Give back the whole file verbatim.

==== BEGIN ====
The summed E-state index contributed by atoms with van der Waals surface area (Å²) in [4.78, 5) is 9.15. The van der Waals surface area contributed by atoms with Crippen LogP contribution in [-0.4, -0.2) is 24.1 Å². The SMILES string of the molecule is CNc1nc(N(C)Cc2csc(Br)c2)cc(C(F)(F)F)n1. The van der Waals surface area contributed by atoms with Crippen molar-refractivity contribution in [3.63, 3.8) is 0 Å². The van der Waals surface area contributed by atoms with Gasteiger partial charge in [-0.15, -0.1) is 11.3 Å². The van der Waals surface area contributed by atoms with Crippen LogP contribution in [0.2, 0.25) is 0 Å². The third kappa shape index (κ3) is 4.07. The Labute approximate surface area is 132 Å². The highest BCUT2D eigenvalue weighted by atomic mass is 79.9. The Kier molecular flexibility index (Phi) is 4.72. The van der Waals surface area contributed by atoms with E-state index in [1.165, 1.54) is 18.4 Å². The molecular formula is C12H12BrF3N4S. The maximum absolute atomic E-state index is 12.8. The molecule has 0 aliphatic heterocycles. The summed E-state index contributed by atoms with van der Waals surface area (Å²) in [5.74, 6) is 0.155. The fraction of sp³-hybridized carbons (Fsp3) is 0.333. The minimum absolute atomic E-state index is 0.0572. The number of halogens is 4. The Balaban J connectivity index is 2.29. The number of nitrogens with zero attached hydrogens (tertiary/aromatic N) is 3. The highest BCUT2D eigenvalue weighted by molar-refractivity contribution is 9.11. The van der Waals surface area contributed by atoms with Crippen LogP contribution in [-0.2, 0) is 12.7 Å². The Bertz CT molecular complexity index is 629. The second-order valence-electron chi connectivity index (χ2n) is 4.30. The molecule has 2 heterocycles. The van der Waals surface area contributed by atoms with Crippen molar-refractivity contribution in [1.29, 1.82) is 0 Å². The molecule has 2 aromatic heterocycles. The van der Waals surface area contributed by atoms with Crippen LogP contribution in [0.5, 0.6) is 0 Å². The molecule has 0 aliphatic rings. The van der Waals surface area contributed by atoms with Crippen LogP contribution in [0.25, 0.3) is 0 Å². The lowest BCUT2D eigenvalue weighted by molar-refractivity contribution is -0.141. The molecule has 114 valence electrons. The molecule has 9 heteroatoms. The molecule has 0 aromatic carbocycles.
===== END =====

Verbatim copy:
The summed E-state index contributed by atoms with van der Waals surface area (Å²) in [4.78, 5) is 9.15. The van der Waals surface area contributed by atoms with Crippen LogP contribution in [-0.4, -0.2) is 24.1 Å². The SMILES string of the molecule is CNc1nc(N(C)Cc2csc(Br)c2)cc(C(F)(F)F)n1. The van der Waals surface area contributed by atoms with Crippen molar-refractivity contribution in [3.63, 3.8) is 0 Å². The van der Waals surface area contributed by atoms with Gasteiger partial charge in [-0.15, -0.1) is 11.3 Å². The van der Waals surface area contributed by atoms with Crippen LogP contribution in [0.2, 0.25) is 0 Å². The third kappa shape index (κ3) is 4.07. The Labute approximate surface area is 132 Å². The highest BCUT2D eigenvalue weighted by atomic mass is 79.9. The Kier molecular flexibility index (Phi) is 4.72. The van der Waals surface area contributed by atoms with E-state index in [1.165, 1.54) is 18.4 Å². The molecular formula is C12H12BrF3N4S. The maximum absolute atomic E-state index is 12.8. The molecule has 0 aliphatic heterocycles. The summed E-state index contributed by atoms with van der Waals surface area (Å²) in [5.74, 6) is 0.155. The fraction of sp³-hybridized carbons (Fsp3) is 0.333. The minimum absolute atomic E-state index is 0.0572. The number of halogens is 4. The Balaban J connectivity index is 2.29. The number of nitrogens with zero attached hydrogens (tertiary/aromatic N) is 3. The highest BCUT2D eigenvalue weighted by molar-refractivity contribution is 9.11. The van der Waals surface area contributed by atoms with Crippen LogP contribution in [-0.2, 0) is 12.7 Å². The Bertz CT molecular complexity index is 629. The second-order valence-electron chi connectivity index (χ2n) is 4.30. The molecule has 2 heterocycles. The van der Waals surface area contributed by atoms with Crippen molar-refractivity contribution in [1.29, 1.82) is 0 Å². The molecule has 2 aromatic heterocycles. The van der Waals surface area contributed by atoms with Crippen LogP contribution in [0.5, 0.6) is 0 Å². The molecule has 0 aliphatic rings. The van der Waals surface area contributed by atoms with Crippen LogP contribution in [0.25, 0.3) is 0 Å². The lowest BCUT2D eigenvalue weighted by molar-refractivity contribution is -0.141. The molecule has 114 valence electrons. The molecule has 9 heteroatoms. The molecule has 0 aromatic carbocycles.